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Types of Orthodontic Appliances

To help you get the best possible smile results from braces or Invisalign® treatment at our East Bradenton, North Tampa, South Tampa, or Wesley Chapel orthodontist offices, you may wear an orthodontic appliance before, during or after treatment!

What do orthodontic appliances do?

There are a number of orthodontic appliances with a number of uses. Orthodontic appliances are effective for facilitating more efficient tooth movement, holding space in the mouth for permanent teeth to grow, and/or helping to support proper growth and development of the jaw bones.
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Herbst® Appliance

The Herbst device treats overbites by shifting the lower jaw forward and the upper jaw backward.

The Herbst appliance is generally used for younger patients with growing mouths and can be used with or without braces (although most often it is used with braces). Made of stainless steel bands, the Herbst appliance wraps around the molars, applying pressure to the jaw bones to promote proper development and create a healthy jaw alignment.

Palatal Expander

Palatal Expander

Palatal expanders are a common appliance used in early orthodontic treatment for children whose jaw bones are still developing. These appliances serve to widen the upper jaw to create the necessary space for teeth to erupt in a healthy alignment. Palatal expanders can help prevent crowding and impaction by guiding proper development of the jaw bone.

The rapid palatal expander (the most common type of palatal expander) is bonded to the upper molars on both sides of the top jaw, with a screw located in the center of the appliance. To activate the palatal expander, you’ll insert a special key to turn the center screw, which expands the device ever so slightly and widens the palate gradually over time.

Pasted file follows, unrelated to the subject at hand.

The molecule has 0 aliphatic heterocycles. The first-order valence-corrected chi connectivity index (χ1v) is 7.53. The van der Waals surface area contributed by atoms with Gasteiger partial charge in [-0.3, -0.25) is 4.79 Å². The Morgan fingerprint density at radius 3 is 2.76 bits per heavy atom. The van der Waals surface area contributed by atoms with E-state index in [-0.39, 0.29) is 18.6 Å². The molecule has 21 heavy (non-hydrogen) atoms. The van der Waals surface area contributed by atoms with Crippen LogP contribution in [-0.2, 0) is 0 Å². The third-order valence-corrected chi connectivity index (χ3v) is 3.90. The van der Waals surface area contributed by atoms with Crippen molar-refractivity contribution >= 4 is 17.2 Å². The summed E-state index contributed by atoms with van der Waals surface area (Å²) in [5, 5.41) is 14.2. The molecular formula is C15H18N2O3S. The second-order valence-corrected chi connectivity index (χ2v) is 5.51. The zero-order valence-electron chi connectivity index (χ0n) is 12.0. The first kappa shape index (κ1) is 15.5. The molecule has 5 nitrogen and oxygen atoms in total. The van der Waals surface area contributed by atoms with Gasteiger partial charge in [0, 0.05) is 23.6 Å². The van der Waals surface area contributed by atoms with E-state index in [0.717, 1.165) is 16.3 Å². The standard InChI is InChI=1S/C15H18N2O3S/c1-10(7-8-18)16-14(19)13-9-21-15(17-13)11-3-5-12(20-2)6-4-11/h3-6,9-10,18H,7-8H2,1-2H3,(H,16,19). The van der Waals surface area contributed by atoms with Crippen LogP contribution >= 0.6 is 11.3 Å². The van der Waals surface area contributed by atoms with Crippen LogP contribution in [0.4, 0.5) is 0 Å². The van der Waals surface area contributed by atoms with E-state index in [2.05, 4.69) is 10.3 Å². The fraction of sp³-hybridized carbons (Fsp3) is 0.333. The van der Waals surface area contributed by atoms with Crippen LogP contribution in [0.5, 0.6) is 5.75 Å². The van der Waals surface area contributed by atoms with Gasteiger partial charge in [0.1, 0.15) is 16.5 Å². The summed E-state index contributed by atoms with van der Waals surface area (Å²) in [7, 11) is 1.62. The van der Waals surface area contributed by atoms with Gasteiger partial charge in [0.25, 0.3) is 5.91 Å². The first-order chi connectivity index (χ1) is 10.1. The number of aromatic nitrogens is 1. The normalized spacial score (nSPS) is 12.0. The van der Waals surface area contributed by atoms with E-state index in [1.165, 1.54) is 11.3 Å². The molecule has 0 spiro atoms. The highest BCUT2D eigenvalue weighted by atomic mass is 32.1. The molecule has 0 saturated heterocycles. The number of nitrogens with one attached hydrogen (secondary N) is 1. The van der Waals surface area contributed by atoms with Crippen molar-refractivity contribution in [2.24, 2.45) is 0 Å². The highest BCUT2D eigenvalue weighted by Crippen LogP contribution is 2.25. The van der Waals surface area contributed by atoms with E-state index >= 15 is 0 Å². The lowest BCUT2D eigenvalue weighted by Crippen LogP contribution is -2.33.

If your child requires a palatal expander, we’ll tell you everything you need to know about cleaning it, activating it and caring for it!


Temporary anchorage devices (TADs) are temporary dental implants embedded into the jawbone to create an “anchor” that assists with tooth movement. These appliances are generally used when certain teeth require shifting, and others don’t. TADs enable us to treat individual teeth with greater efficiency.

These anchorage devices appear as tiny metal buttons, strategically implanted into an area of the jaw bone. A small wire or elastic may be attached to the TAD to connect it with the specific tooth (or teeth) in need of treatment.

Teeth Separators or Spacers

Spacers, also called separators, are small rubber bands that help to create the space necessary for braces to be placed. With braces, a metal band is placed around the back molars to anchor the arch wires in place. In cases where the molars are too close together to allow these metal bands to be placed, separators may be used.

Separators are temporary appliances that are only worn for about one to two weeks before active treatment begins.

Nance Appliance

The Nance appliance is used to hold the upper molars in place, to prevent them from rotating or shifting forward. With this appliance, two metal bands are cemented around the first molars and a wire connects the back molars to an acrylic pad, located behind the two front teeth.

Banded Bite Plate

A banded bite plate serves to correct a deep bite (overbite) condition. This appliance fits behind the upper, front teeth, and disables the rear teeth from meeting when the mouth is closed, which allows these posterior teeth to develop properly. Over several months, the deep bite will become corrected!

Lower Lingual Arch (Space Maintainer)

The lower lingual holding arch is a space maintainer that uses metal bands around the two lower molars, with a metal wire spanning from the molars, around the inside of the bottom teeth. Used to hold the necessary space in the mouth for premolars to grow, the lower lingual arch appliance establishes the proper foundation that shapes the lower arch in a healthy alignment.

Quad-Helix Appliance

Quad-Helix Appliances widen the upper jaw with metal bands around the top molars and active helix springs lining the arch. These appliances are usually fixed, and they are effective for treating crossbites and crowding.

Have questions about types of orthodontic appliances?

Our team wants to hear from you! We encourage you to reach out to us with any questions or concerns you may have about fixed or removable orthodontic appliances.

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types of orthodontic appliances